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There is a specific hiking brochure describing the different hiking routes in Setesdal. Many of the routes are suitable for families, and under normal circumstances children aged five and upwards may take part. Some of them are steep and some quite long, but all of them are concidered day trips.
The brochure is available in the tourist information, accommodation providers and others.
At the start of each trail there is an information board. Along the way there are blue markings on rocks, trees etc. The DNT hiking routes, which leads you from one cabin to another, are marked with the red T.
The tourist offices, accommodation providers and other tourist enterprises in Setesdal may help you with detailed maps and information about the various walks and hikes. It is also a huge advantage to bring a compass. If you plan to take longer hikes outside the marked trails, you need a larger map of the mountain areas.
In Evje and Bygland, the two southernmost communities in the valley, walking and hiking is possible from the melting of snow in April until the first snowfall in November/December. Further up in the valley the snow covers the ground until mid-May. During the melting period the rivers and streams run high – making crossing difficult in several places.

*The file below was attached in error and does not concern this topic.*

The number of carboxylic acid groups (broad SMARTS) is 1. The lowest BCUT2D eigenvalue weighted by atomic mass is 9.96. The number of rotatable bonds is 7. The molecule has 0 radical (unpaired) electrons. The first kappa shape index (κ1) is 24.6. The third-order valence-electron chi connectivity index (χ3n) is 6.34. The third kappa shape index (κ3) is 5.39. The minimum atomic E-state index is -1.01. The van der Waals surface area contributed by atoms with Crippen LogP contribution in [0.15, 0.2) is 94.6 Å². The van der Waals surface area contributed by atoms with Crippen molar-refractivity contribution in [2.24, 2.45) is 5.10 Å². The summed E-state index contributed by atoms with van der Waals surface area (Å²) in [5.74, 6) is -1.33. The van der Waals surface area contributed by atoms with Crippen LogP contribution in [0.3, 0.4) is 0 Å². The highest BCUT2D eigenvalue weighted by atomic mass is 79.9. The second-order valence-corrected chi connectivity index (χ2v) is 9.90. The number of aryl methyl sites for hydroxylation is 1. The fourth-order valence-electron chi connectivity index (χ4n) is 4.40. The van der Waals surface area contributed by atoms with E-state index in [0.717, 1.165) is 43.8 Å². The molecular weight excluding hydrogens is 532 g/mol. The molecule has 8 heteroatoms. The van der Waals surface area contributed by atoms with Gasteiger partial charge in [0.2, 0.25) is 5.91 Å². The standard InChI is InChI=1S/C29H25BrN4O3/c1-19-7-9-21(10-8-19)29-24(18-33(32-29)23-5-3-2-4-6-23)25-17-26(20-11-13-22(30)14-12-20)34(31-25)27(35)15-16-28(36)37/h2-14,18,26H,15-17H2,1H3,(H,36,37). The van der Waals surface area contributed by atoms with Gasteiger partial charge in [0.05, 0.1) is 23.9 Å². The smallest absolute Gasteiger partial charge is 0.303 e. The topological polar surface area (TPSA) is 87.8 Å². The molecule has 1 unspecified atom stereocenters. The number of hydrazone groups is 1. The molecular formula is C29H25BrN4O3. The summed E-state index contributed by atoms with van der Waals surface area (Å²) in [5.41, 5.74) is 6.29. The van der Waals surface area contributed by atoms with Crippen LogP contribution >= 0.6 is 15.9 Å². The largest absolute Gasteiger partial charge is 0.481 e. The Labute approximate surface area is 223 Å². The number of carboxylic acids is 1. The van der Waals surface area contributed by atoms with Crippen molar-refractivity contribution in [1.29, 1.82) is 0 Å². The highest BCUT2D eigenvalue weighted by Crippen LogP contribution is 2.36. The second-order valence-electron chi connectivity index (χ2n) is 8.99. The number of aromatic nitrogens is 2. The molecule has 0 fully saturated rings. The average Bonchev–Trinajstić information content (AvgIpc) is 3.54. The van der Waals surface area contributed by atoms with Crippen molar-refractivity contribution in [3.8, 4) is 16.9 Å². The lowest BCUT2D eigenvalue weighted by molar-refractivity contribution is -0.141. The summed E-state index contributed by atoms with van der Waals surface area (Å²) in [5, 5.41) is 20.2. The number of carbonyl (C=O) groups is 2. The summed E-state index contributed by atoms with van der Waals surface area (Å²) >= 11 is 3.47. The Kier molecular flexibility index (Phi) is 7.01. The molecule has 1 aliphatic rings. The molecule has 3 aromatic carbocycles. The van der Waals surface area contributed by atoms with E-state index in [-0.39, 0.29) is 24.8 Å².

For some of the hikes at higher elevations, such as Brokke and Hovden, we advise you to wait until early June. In the autumn the first mountain snow falls in mid-October. The hiking trails above 900 m.a.s.l. are therefore recommended during the period June–October.
Most DNT cabins are self-service (with stocks of provisions) or no-service (no provisions stocked). Read about the guidelines for staying in the cabins.
How to cook? How to pay? How to clean? You will find the answers at:
DNT - Den Norske Turistforening = The Norwegian Trekking Association
Norway is an incredible place to explore, with untamed mythical landscapes, mountains, valleys, and fjords. Before you enter the outdoors, get familiar with the nine simple rules of the Norwegian mountain code to help you stay safe.
As long as you understand and follow a few basic rules and regulations, you are free to walk almost everywhere in the Norwegian countryside. Outdoor recreation is an important part of the national identity, and access to nature is considered a right established by law.
The so called right of access (“allemannsretten”) is a traditional right from ancient times. Since 1957, it has been part of the Outdoor Recreation Act. It ensures that everybody can experience nature, even on larger privately owned areas.
The main rules are easy: Be considerate and thoughtful. Make sure you pick up your rubbish and show respect for nature and people – in other words, leave the landscape as you would want to find it.
The right to roam applies to open country, sometimes also known as “unfenced land”, which is land that is not cultivated. In Norway, the term covers most shores, bogs, forests and mountains. Small islands of uncultivated land within cultivated land are not regarded as open country.
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